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Tour de France

Quick-Step Alpha Vinyl embraces use of controversial ketones with official agreement

Products are a subject of debate within sport.

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The Quick-Step Alpha Vinyl team has shrugged off the controversy surrounding the use of ketones, announcing a multi-year agreement with a supplier prior to the start of the Tour de France.

The Belgian squad has said that it will work with the company KetoneAid, who will supply it with their nutritional products.

“The world’s number 1 team for 2021 has been using KetoneAid’s drinks for some time as part of our nutrition plan, with the riders and support staff all impressed by the quality of their products,” it said in a media release. “Our team has a long tradition of being on the forefront of developments in cycling technology and sports science and is very happy to reach an agreement with KetoneAid, which enables us to further integrate their products into our rider’s everyday nutrition plans.”

Ketones have long been in the grey area of products, legal in use while also being controversial. The anti-doping MPCC (Mouvement Pour Un Cyclisme Crédible/Movement for a Credible Cycling) organisation has repeatedly called for them to be banned.

In December 2020 it said that “ketones can enhance performance but can also damage the health of the riders because of the potential side effect. This substance is a problem per se, and will continue to be so in the future if no decision is taken.”

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The MPCC lists nine men’s WorldTour teams amongst its membership, namely Ag2r Citroën, Bora-Hansgrohe, Cofidis, EF Education-EasyPost, Groupama-FDJ, Intermarché Wanty Gobert, Israel Start Up Nation, Lotto-Soudal and Team DSM. It also counts 15 Pro Continental squads, 13 Continental teams, five women’s WorldTour teams and eight women’s Continental teams as members.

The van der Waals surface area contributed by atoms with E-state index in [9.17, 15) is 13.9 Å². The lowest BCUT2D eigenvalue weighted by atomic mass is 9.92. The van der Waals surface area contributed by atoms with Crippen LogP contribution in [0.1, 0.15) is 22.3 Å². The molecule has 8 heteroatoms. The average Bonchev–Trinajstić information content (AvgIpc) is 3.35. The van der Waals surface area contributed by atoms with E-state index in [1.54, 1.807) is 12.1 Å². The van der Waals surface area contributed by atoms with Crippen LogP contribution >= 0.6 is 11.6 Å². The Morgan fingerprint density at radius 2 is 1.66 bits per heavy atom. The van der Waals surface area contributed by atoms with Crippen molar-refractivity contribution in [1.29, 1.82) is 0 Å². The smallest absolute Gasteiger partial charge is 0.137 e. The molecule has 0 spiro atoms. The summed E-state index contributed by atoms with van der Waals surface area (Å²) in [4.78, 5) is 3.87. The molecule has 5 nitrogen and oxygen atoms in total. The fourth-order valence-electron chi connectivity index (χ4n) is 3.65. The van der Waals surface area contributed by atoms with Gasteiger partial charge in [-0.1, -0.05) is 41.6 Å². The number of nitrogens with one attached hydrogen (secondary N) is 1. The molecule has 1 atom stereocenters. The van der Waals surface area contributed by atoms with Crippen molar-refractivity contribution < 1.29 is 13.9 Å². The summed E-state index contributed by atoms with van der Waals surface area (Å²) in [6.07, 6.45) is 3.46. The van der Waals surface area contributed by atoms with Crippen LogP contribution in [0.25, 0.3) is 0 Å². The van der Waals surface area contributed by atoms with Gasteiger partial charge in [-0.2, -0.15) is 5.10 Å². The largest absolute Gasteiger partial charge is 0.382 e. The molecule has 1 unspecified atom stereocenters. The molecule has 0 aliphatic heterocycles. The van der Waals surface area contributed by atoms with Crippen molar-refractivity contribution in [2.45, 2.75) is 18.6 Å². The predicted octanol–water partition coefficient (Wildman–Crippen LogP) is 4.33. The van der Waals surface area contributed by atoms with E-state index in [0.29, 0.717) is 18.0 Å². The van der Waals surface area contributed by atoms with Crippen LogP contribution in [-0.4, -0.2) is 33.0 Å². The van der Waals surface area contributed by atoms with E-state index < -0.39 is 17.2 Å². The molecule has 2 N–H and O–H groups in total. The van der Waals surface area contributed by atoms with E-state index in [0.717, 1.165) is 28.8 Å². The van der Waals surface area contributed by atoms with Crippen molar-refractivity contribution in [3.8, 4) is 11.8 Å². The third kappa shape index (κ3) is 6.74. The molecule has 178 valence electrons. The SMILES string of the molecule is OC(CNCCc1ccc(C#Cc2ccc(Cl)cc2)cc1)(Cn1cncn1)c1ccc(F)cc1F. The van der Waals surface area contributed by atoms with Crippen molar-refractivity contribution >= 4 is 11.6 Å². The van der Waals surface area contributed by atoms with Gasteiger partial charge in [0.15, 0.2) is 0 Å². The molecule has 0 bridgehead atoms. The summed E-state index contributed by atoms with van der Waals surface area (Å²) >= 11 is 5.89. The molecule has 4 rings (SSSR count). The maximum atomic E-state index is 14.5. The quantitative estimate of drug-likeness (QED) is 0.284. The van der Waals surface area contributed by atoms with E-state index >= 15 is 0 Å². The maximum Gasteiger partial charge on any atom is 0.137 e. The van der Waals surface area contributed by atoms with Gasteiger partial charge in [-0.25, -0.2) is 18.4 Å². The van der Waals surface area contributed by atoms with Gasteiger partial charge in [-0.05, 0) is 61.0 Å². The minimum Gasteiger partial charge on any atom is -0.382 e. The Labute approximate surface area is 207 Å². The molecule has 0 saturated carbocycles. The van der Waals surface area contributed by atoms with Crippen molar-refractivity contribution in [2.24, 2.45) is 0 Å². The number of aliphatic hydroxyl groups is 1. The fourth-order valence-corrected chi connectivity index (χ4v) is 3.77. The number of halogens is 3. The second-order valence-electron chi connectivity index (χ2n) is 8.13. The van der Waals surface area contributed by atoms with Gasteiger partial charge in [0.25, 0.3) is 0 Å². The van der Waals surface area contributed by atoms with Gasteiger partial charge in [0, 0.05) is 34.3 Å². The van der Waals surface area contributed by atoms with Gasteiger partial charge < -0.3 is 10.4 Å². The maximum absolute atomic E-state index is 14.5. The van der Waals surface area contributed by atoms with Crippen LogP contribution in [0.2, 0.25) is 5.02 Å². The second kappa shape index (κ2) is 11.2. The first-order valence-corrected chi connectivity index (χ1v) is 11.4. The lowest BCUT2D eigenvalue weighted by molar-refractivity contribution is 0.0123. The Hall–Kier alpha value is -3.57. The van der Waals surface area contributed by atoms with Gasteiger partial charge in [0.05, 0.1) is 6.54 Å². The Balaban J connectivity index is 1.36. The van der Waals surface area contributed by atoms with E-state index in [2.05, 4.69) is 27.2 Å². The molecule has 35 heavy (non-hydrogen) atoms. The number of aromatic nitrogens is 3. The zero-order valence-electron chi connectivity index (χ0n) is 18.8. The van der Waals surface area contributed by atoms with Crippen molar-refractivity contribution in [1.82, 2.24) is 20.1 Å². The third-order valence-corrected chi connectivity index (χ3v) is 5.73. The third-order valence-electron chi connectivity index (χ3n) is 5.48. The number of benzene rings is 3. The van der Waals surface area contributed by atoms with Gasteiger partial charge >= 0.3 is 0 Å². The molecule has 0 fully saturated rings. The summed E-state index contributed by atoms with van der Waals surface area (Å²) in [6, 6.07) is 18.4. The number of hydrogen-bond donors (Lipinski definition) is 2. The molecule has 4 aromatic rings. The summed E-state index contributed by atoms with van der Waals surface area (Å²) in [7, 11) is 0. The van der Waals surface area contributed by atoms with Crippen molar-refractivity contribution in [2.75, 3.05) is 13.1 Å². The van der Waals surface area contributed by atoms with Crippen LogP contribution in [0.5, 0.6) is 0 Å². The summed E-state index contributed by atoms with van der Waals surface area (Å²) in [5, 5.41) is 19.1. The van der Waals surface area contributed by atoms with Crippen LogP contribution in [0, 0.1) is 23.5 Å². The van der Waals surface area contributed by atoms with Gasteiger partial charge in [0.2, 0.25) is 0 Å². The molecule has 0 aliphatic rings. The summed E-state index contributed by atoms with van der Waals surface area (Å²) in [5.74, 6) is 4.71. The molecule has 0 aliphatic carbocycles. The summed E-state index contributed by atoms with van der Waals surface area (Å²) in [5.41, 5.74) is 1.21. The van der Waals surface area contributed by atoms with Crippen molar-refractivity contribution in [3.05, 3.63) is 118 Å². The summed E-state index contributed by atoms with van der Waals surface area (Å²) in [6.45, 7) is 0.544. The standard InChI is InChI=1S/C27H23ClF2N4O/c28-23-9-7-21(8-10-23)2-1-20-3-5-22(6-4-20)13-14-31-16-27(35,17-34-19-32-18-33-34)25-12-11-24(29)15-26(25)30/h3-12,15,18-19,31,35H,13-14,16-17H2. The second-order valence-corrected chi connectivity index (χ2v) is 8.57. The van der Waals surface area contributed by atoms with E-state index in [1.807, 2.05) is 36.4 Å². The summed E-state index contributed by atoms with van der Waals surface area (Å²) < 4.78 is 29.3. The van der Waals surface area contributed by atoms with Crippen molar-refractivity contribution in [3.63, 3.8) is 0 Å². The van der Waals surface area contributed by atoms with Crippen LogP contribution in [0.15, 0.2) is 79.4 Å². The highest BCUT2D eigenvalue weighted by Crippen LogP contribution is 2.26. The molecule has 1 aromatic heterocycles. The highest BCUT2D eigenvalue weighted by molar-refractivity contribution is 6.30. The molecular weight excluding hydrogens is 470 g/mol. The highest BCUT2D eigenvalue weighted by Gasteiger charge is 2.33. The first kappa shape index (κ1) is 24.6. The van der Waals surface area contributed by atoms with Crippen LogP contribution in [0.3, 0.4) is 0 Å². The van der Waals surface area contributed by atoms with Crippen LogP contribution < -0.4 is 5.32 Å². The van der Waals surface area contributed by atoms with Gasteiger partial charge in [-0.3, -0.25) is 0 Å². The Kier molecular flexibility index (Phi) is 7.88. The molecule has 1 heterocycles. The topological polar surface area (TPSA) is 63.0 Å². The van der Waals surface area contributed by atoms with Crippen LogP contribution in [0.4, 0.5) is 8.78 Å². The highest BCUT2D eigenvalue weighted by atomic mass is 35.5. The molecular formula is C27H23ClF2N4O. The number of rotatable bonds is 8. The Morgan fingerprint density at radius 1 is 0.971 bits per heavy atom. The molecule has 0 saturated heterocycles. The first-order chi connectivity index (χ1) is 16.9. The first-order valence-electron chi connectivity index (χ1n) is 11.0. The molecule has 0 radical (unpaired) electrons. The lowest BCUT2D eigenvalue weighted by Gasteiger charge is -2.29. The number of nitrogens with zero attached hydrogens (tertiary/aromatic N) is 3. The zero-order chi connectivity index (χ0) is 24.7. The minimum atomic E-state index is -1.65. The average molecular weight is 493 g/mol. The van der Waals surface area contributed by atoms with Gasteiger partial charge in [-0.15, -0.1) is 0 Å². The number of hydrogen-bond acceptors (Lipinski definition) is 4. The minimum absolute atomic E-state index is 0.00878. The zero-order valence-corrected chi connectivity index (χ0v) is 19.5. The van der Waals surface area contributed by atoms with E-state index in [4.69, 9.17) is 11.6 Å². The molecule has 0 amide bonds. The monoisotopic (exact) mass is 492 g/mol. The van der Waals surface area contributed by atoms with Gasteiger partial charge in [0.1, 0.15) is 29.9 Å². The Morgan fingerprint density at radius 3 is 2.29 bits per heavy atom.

Each voluntarily undertake a number of stricter ethical measures than non-member teams, including the non-use of ketones.

The UCI issued what it termed a “notice of non-recommendation” in 2021, calling on riders and teams not to utilise the products, although they did not go as far as to ban their use. The UCI’s medical director Xavier Bigard expressed concerns that the digestive system could suffer side effects.

“The danger of these secondary effects is limited, but they do exist,” he told l’Equipe in December 2021. “And as long as there is this potential for side effects and there is no improvement in performance, I do not see why we would recommend its use. Therefore, we issued a notice of non-recommendation.”

The UCI conducted a study which suggested there was no scientific evidence that ketones improve performance.

Notwithstanding that, French riders Thibaut Pinot (Groupama-FDJ), Romain Bardet and Guillaume Martin are amongst those who have called for ketones to be banned.

Travis Tygart, the chief executive of the U.S. Anti-Doping Agency, criticized UK Sport’s reported trials of the products in July 2020.

‘Treating athletes as performance guinea pigs is why we pushed so hard for independence in regulation [of sports’ bodies] because the self-interest of these sports organizations is to win,” he told The Mail then. “And sometimes they are unfortunately willing to cross the line when it comes to athletes’ health and safety.”

However the World Anti-Doping Agency has declined to prohibit their use. It said last year that the WADA List Expert Group has considered that they do not meet the necessary criteria to be on the black list.

Aside from Quick-Step Alpha Vinyl, Jumbo-Visma and Lotto Soudal have said in the past that they use ketones.